The Kawachi Ondo group was a hit on the stage at Japanese Village Plaza.

And now we welcome

the new year.

Full of things

that have never been.

– Rainer Maria Rilke

Fears that rainy weather might discourage visitors to the annual Oshogatsu Festival were dispelled on Sunday as soon as the first bachi stick hit the taiko drum, and the sun beamed in Little Tokyo.

Members of the minyo song group Matsutoyo Kai performed folk songs from Japan.
A young participant tries her hand at the traditional method of making mochi – pounding sweet rice with a wooden mallet.

An estimated 10,000 visitors packed Weller Court and Japanese Village Plaza, where they sampled food, experienced Japanese culture and entertainment, visited Buddhist temples, and ushered in the Year of the Rabbit.

Consul General Kenko Sone commended the Japanese Chamber of Commerce of Southern California and the Japanese Chamber of Commerce Foundation for helping to strengthen the U.S.-Japan relationship “cultivated over many years by Japanese-affiliated companies as well as the Japanese and Japanese American communities.”

JCCSC President Haru Takehana thanked the sponsors, volunteers, vendors, and performers for their work in making Oshogatsu possible. Ryu Kato and Jeff Yamazaki served as event co-chairs.

Demonstrating proper technique with Toshinkan Aikido, 14-year-old Neo Takeda shows one method to subdue an attacker, played by Sensei Toru Hashinokuchi.

JVP, Mutual Trading, and Union Bank sponsored the celebration, which was supported by Weller Court Shopping Center.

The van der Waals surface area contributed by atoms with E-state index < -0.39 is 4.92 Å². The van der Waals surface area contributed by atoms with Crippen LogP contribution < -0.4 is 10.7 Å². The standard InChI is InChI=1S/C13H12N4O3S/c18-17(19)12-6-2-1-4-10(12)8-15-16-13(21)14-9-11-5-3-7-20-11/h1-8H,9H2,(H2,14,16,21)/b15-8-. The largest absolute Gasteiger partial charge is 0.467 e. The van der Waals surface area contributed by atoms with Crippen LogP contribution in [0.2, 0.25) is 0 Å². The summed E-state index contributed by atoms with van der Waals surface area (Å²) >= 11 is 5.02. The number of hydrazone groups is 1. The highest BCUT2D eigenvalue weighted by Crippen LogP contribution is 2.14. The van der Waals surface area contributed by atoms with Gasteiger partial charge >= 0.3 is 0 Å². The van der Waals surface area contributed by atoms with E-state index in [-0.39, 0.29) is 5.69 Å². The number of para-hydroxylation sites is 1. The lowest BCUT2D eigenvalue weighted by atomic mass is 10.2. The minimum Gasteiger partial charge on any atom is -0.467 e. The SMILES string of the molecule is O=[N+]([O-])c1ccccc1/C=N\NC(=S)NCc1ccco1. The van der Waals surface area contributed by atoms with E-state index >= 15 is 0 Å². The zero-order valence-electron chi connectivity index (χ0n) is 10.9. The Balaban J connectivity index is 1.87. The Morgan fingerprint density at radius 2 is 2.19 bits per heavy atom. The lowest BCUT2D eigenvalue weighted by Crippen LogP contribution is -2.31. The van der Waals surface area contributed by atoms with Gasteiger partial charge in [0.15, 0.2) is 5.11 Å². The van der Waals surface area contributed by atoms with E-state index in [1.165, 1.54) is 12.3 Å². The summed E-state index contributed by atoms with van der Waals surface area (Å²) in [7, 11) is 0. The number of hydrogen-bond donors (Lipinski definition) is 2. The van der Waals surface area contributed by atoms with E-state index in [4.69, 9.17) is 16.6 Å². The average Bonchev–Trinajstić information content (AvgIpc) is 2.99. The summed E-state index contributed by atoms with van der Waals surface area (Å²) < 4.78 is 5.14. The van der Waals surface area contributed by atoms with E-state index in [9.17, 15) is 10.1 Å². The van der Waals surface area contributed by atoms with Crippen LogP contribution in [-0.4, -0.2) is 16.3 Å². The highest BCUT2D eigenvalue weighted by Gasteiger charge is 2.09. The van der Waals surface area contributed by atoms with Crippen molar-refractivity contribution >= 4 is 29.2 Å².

New Year’s Day services were held at four of Little Tokyo’s six Buddhist temples.

New Year’s reveling will continue on Sunday, Jan. 8, when the Japanese American National Museum presents its 2023 Oshogatsu Family Festival from 11 a.m. to 5 p.m. The free program features traditional mochitsuki (Japanese rice pounding), Kodama Taiko, candy sculpture by Shan Ichiyanagi, koto performance, interactive storytimes, scavenger hunt, and souvenir photos.

RSVP is requested. Visit www.janm.org.

The Nisei Week Queen and Princesses toss mochi to the crowd gathered to celebrate at Weller Court.
A young boy isn’t quite convinced that coming face-to-face with the oni will bring good luck in the new year.
Dignitaries perform the kagami-biraki ceremony, in which barrels of sake are broken open.
Left: Kakizome or first calligraphy of the new year. Right: Young crafters construct New Year’s kites at one of the activity booths at Weller Court.
Oshogatsu rites at Koyasan Buddhist Temple included the traditional tying of omikuji (fortune scrolls).
Above: Rev. Yuju Matsumoto greets visitors at Koyasan Buddhist Temple. Below: Hatsu-goma or New Year’s fire ritual.

Photos by TOMOKO NAGAI/Rafu Shimpo

Leave a comment

Your email address will not be published.